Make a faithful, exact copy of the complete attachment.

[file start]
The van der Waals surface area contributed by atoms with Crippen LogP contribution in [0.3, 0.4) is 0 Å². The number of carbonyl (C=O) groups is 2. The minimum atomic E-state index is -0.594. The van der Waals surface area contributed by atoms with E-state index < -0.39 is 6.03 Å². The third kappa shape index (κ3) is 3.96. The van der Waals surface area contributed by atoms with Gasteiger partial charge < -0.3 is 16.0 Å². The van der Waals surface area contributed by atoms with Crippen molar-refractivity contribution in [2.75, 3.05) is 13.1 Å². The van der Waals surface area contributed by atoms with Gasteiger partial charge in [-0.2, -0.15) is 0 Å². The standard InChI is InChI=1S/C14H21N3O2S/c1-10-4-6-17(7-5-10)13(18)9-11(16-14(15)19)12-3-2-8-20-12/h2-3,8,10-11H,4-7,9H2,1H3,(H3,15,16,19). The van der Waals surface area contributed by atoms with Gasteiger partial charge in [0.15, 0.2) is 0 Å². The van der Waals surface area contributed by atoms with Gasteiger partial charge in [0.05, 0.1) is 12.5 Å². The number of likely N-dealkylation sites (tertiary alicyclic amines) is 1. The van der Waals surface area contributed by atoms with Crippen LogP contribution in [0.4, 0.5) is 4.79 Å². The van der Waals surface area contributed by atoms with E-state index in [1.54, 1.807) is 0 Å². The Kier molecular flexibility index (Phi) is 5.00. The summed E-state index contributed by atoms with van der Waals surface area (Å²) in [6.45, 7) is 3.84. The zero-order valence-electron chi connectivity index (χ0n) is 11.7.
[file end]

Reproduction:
The van der Waals surface area contributed by atoms with Crippen LogP contribution in [0.3, 0.4) is 0 Å². The number of carbonyl (C=O) groups is 2. The minimum atomic E-state index is -0.594. The van der Waals surface area contributed by atoms with E-state index < -0.39 is 6.03 Å². The third kappa shape index (κ3) is 3.96. The van der Waals surface area contributed by atoms with Gasteiger partial charge < -0.3 is 16.0 Å². The van der Waals surface area contributed by atoms with Crippen molar-refractivity contribution in [2.75, 3.05) is 13.1 Å². The van der Waals surface area contributed by atoms with Gasteiger partial charge in [-0.2, -0.15) is 0 Å². The standard InChI is InChI=1S/C14H21N3O2S/c1-10-4-6-17(7-5-10)13(18)9-11(16-14(15)19)12-3-2-8-20-12/h2-3,8,10-11H,4-7,9H2,1H3,(H3,15,16,19). The van der Waals surface area contributed by atoms with Gasteiger partial charge in [0.15, 0.2) is 0 Å². The van der Waals surface area contributed by atoms with Gasteiger partial charge in [0.05, 0.1) is 12.5 Å². The number of likely N-dealkylation sites (tertiary alicyclic amines) is 1. The van der Waals surface area contributed by atoms with Crippen LogP contribution in [0.4, 0.5) is 4.79 Å². The van der Waals surface area contributed by atoms with E-state index in [1.54, 1.807) is 0 Å². The Kier molecular flexibility index (Phi) is 5.00. The summed E-state index contributed by atoms with van der Waals surface area (Å²) in [6.45, 7) is 3.84. The zero-order valence-electron chi connectivity index (χ0n) is 11.7.